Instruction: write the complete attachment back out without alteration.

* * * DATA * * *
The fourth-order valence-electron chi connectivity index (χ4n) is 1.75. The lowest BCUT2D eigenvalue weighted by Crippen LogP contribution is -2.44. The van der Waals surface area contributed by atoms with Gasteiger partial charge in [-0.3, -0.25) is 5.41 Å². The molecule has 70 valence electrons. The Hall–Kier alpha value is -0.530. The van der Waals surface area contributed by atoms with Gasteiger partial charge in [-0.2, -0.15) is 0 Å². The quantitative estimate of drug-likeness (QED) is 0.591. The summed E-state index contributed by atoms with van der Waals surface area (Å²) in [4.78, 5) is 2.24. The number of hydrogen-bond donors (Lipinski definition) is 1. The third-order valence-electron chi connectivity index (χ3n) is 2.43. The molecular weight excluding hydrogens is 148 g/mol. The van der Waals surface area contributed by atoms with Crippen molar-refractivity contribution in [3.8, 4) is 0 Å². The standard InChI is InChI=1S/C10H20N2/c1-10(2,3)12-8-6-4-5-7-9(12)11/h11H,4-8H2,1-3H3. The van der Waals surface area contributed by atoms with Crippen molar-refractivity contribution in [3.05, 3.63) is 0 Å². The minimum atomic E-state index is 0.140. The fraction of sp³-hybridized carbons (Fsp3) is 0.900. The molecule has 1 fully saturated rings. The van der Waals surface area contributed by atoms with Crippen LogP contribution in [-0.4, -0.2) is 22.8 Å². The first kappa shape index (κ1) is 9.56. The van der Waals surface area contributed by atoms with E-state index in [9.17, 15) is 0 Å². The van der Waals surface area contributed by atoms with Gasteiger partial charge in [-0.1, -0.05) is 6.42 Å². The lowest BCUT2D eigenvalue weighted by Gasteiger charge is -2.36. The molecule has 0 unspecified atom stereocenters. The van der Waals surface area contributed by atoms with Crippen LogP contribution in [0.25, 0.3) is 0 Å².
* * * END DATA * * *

The fourth-order valence-electron chi connectivity index (χ4n) is 1.75. The lowest BCUT2D eigenvalue weighted by Crippen LogP contribution is -2.44. The van der Waals surface area contributed by atoms with Gasteiger partial charge in [-0.3, -0.25) is 5.41 Å². The molecule has 70 valence electrons. The Hall–Kier alpha value is -0.530. The van der Waals surface area contributed by atoms with Gasteiger partial charge in [-0.2, -0.15) is 0 Å². The quantitative estimate of drug-likeness (QED) is 0.591. The summed E-state index contributed by atoms with van der Waals surface area (Å²) in [4.78, 5) is 2.24. The number of hydrogen-bond donors (Lipinski definition) is 1. The third-order valence-electron chi connectivity index (χ3n) is 2.43. The molecular weight excluding hydrogens is 148 g/mol. The van der Waals surface area contributed by atoms with Crippen molar-refractivity contribution in [3.8, 4) is 0 Å². The standard InChI is InChI=1S/C10H20N2/c1-10(2,3)12-8-6-4-5-7-9(12)11/h11H,4-8H2,1-3H3. The van der Waals surface area contributed by atoms with Crippen molar-refractivity contribution in [3.05, 3.63) is 0 Å². The minimum atomic E-state index is 0.140. The fraction of sp³-hybridized carbons (Fsp3) is 0.900. The molecule has 1 fully saturated rings. The van der Waals surface area contributed by atoms with Crippen LogP contribution in [-0.4, -0.2) is 22.8 Å². The first kappa shape index (κ1) is 9.56. The van der Waals surface area contributed by atoms with E-state index in [9.17, 15) is 0 Å². The van der Waals surface area contributed by atoms with Gasteiger partial charge in [-0.1, -0.05) is 6.42 Å². The lowest BCUT2D eigenvalue weighted by Gasteiger charge is -2.36. The molecule has 0 unspecified atom stereocenters. The van der Waals surface area contributed by atoms with Crippen LogP contribution in [0.25, 0.3) is 0 Å².